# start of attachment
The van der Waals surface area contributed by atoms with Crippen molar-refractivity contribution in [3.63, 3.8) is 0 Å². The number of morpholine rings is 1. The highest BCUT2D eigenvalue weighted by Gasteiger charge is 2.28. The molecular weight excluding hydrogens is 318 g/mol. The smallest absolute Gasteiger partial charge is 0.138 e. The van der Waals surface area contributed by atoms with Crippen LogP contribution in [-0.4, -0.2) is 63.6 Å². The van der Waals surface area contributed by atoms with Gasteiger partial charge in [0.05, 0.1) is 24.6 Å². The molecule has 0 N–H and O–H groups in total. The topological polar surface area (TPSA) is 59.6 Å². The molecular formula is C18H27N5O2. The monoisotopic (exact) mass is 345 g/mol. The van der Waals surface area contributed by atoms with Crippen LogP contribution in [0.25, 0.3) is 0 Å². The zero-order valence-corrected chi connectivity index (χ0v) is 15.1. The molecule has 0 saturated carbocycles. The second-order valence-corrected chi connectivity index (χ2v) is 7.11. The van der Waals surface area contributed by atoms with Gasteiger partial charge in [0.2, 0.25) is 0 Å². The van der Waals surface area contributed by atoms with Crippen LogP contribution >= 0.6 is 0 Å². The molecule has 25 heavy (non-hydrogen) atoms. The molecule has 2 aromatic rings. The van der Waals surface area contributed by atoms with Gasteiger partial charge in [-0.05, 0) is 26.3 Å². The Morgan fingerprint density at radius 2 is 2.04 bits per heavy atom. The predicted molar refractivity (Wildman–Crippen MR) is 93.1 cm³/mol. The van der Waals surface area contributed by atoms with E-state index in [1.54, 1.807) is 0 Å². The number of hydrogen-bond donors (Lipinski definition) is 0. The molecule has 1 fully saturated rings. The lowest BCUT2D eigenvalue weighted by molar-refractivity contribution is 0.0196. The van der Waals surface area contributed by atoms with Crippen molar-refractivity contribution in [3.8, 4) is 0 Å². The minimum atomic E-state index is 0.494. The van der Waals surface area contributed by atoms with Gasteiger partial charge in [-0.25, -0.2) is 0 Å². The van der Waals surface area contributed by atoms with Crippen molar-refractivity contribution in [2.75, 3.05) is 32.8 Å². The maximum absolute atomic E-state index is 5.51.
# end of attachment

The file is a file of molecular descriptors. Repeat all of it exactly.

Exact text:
The van der Waals surface area contributed by atoms with Crippen molar-refractivity contribution in [3.63, 3.8) is 0 Å². The number of morpholine rings is 1. The highest BCUT2D eigenvalue weighted by Gasteiger charge is 2.28. The molecular weight excluding hydrogens is 318 g/mol. The smallest absolute Gasteiger partial charge is 0.138 e. The van der Waals surface area contributed by atoms with Crippen LogP contribution in [-0.4, -0.2) is 63.6 Å². The van der Waals surface area contributed by atoms with Gasteiger partial charge in [0.05, 0.1) is 24.6 Å². The molecule has 0 N–H and O–H groups in total. The topological polar surface area (TPSA) is 59.6 Å². The molecular formula is C18H27N5O2. The monoisotopic (exact) mass is 345 g/mol. The van der Waals surface area contributed by atoms with Crippen LogP contribution in [0.25, 0.3) is 0 Å². The zero-order valence-corrected chi connectivity index (χ0v) is 15.1. The molecule has 0 saturated carbocycles. The second-order valence-corrected chi connectivity index (χ2v) is 7.11. The van der Waals surface area contributed by atoms with Gasteiger partial charge in [0.2, 0.25) is 0 Å². The van der Waals surface area contributed by atoms with Crippen LogP contribution >= 0.6 is 0 Å². The molecule has 25 heavy (non-hydrogen) atoms. The molecule has 2 aromatic rings. The van der Waals surface area contributed by atoms with Gasteiger partial charge in [-0.05, 0) is 26.3 Å². The Morgan fingerprint density at radius 2 is 2.04 bits per heavy atom. The predicted molar refractivity (Wildman–Crippen MR) is 93.1 cm³/mol. The van der Waals surface area contributed by atoms with E-state index in [1.54, 1.807) is 0 Å². The number of hydrogen-bond donors (Lipinski definition) is 0. The molecule has 1 fully saturated rings. The lowest BCUT2D eigenvalue weighted by molar-refractivity contribution is 0.0196. The van der Waals surface area contributed by atoms with Crippen molar-refractivity contribution in [3.8, 4) is 0 Å². The minimum atomic E-state index is 0.494. The van der Waals surface area contributed by atoms with Gasteiger partial charge in [-0.25, -0.2) is 0 Å². The van der Waals surface area contributed by atoms with Crippen molar-refractivity contribution in [2.75, 3.05) is 32.8 Å². The maximum absolute atomic E-state index is 5.51.